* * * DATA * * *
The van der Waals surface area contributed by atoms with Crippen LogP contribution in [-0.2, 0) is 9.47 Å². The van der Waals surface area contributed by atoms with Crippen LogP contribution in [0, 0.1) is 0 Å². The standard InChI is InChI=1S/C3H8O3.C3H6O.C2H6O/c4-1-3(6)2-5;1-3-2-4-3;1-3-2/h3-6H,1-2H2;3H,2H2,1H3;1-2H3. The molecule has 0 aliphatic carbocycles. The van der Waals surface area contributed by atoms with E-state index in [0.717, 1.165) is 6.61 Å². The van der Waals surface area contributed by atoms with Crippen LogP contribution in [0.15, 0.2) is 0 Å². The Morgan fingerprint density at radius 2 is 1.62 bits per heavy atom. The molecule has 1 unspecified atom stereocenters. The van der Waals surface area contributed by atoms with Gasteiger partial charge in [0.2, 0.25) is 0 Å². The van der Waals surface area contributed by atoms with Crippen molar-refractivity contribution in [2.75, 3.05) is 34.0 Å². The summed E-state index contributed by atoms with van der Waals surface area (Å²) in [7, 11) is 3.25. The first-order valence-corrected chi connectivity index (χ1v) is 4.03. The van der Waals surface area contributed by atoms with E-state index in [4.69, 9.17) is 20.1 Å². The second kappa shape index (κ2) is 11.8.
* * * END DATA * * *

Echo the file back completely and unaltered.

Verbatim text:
The van der Waals surface area contributed by atoms with Crippen LogP contribution in [-0.2, 0) is 9.47 Å². The van der Waals surface area contributed by atoms with Crippen LogP contribution in [0, 0.1) is 0 Å². The standard InChI is InChI=1S/C3H8O3.C3H6O.C2H6O/c4-1-3(6)2-5;1-3-2-4-3;1-3-2/h3-6H,1-2H2;3H,2H2,1H3;1-2H3. The molecule has 0 aliphatic carbocycles. The van der Waals surface area contributed by atoms with E-state index in [0.717, 1.165) is 6.61 Å². The van der Waals surface area contributed by atoms with Crippen LogP contribution in [0.15, 0.2) is 0 Å². The Morgan fingerprint density at radius 2 is 1.62 bits per heavy atom. The molecule has 1 unspecified atom stereocenters. The van der Waals surface area contributed by atoms with Gasteiger partial charge in [0.2, 0.25) is 0 Å². The van der Waals surface area contributed by atoms with Crippen molar-refractivity contribution in [2.75, 3.05) is 34.0 Å². The summed E-state index contributed by atoms with van der Waals surface area (Å²) in [7, 11) is 3.25. The first-order valence-corrected chi connectivity index (χ1v) is 4.03. The van der Waals surface area contributed by atoms with E-state index in [4.69, 9.17) is 20.1 Å². The second kappa shape index (κ2) is 11.8.